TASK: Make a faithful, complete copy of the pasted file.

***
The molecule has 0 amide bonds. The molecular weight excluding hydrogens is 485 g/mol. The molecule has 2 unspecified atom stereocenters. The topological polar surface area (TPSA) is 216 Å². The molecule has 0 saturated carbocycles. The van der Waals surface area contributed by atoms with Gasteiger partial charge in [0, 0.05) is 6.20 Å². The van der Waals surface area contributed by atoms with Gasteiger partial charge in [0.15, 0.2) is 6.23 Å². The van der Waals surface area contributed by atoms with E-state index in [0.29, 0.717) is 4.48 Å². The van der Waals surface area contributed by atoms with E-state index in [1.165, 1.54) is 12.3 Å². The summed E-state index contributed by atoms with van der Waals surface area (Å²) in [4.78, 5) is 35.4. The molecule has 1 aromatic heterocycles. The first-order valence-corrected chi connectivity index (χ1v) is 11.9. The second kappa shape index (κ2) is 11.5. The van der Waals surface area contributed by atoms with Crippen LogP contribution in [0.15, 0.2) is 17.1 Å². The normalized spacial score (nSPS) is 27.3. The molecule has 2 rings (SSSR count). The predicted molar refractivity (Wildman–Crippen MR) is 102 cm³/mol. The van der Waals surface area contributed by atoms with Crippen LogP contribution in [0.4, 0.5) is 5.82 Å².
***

The molecule has 0 amide bonds. The molecular weight excluding hydrogens is 485 g/mol. The molecule has 2 unspecified atom stereocenters. The topological polar surface area (TPSA) is 216 Å². The molecule has 0 saturated carbocycles. The van der Waals surface area contributed by atoms with Gasteiger partial charge in [0, 0.05) is 6.20 Å². The van der Waals surface area contributed by atoms with Gasteiger partial charge in [0.15, 0.2) is 6.23 Å². The van der Waals surface area contributed by atoms with E-state index in [0.29, 0.717) is 4.48 Å². The van der Waals surface area contributed by atoms with E-state index in [1.165, 1.54) is 12.3 Å². The summed E-state index contributed by atoms with van der Waals surface area (Å²) in [4.78, 5) is 35.4. The molecule has 1 aromatic heterocycles. The first-order valence-corrected chi connectivity index (χ1v) is 11.9. The second kappa shape index (κ2) is 11.5. The van der Waals surface area contributed by atoms with Crippen LogP contribution in [0.15, 0.2) is 17.1 Å². The normalized spacial score (nSPS) is 27.3. The molecule has 2 rings (SSSR count). The predicted molar refractivity (Wildman–Crippen MR) is 102 cm³/mol. The van der Waals surface area contributed by atoms with Crippen LogP contribution in [0.4, 0.5) is 5.82 Å².